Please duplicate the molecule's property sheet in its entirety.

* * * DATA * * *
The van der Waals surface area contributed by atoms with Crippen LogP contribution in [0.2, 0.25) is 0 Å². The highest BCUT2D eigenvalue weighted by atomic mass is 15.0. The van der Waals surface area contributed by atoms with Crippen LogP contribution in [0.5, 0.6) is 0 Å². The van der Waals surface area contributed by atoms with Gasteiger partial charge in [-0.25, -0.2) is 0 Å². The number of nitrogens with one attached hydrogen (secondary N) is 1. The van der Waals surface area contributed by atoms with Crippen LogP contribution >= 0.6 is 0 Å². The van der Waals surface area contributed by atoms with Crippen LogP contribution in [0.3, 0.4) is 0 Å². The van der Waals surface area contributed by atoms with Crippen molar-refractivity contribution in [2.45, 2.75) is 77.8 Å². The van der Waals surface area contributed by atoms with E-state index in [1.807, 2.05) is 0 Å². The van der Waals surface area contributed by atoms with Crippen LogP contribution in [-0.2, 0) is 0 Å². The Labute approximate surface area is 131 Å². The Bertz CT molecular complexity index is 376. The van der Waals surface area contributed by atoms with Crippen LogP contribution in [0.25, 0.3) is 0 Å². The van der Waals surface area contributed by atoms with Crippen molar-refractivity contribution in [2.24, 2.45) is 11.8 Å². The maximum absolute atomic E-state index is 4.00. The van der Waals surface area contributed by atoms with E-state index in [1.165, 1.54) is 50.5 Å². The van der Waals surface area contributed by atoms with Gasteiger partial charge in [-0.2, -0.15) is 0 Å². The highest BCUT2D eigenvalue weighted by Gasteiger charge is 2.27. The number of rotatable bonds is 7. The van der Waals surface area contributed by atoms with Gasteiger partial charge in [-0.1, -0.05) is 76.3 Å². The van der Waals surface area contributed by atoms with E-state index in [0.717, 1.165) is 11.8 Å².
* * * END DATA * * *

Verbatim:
The van der Waals surface area contributed by atoms with Crippen LogP contribution in [0.2, 0.25) is 0 Å². The highest BCUT2D eigenvalue weighted by atomic mass is 15.0. The van der Waals surface area contributed by atoms with Crippen LogP contribution in [0.5, 0.6) is 0 Å². The van der Waals surface area contributed by atoms with Gasteiger partial charge in [-0.25, -0.2) is 0 Å². The number of nitrogens with one attached hydrogen (secondary N) is 1. The van der Waals surface area contributed by atoms with Crippen LogP contribution >= 0.6 is 0 Å². The van der Waals surface area contributed by atoms with Crippen LogP contribution in [0.3, 0.4) is 0 Å². The van der Waals surface area contributed by atoms with Crippen molar-refractivity contribution in [2.45, 2.75) is 77.8 Å². The van der Waals surface area contributed by atoms with E-state index in [1.807, 2.05) is 0 Å². The van der Waals surface area contributed by atoms with Crippen LogP contribution in [-0.2, 0) is 0 Å². The Labute approximate surface area is 131 Å². The Bertz CT molecular complexity index is 376. The van der Waals surface area contributed by atoms with Crippen LogP contribution in [0.25, 0.3) is 0 Å². The van der Waals surface area contributed by atoms with Crippen molar-refractivity contribution in [2.24, 2.45) is 11.8 Å². The maximum absolute atomic E-state index is 4.00. The van der Waals surface area contributed by atoms with E-state index in [1.165, 1.54) is 50.5 Å². The van der Waals surface area contributed by atoms with Gasteiger partial charge in [-0.2, -0.15) is 0 Å². The highest BCUT2D eigenvalue weighted by Gasteiger charge is 2.27. The number of rotatable bonds is 7. The van der Waals surface area contributed by atoms with Gasteiger partial charge in [-0.1, -0.05) is 76.3 Å². The van der Waals surface area contributed by atoms with E-state index in [0.717, 1.165) is 11.8 Å².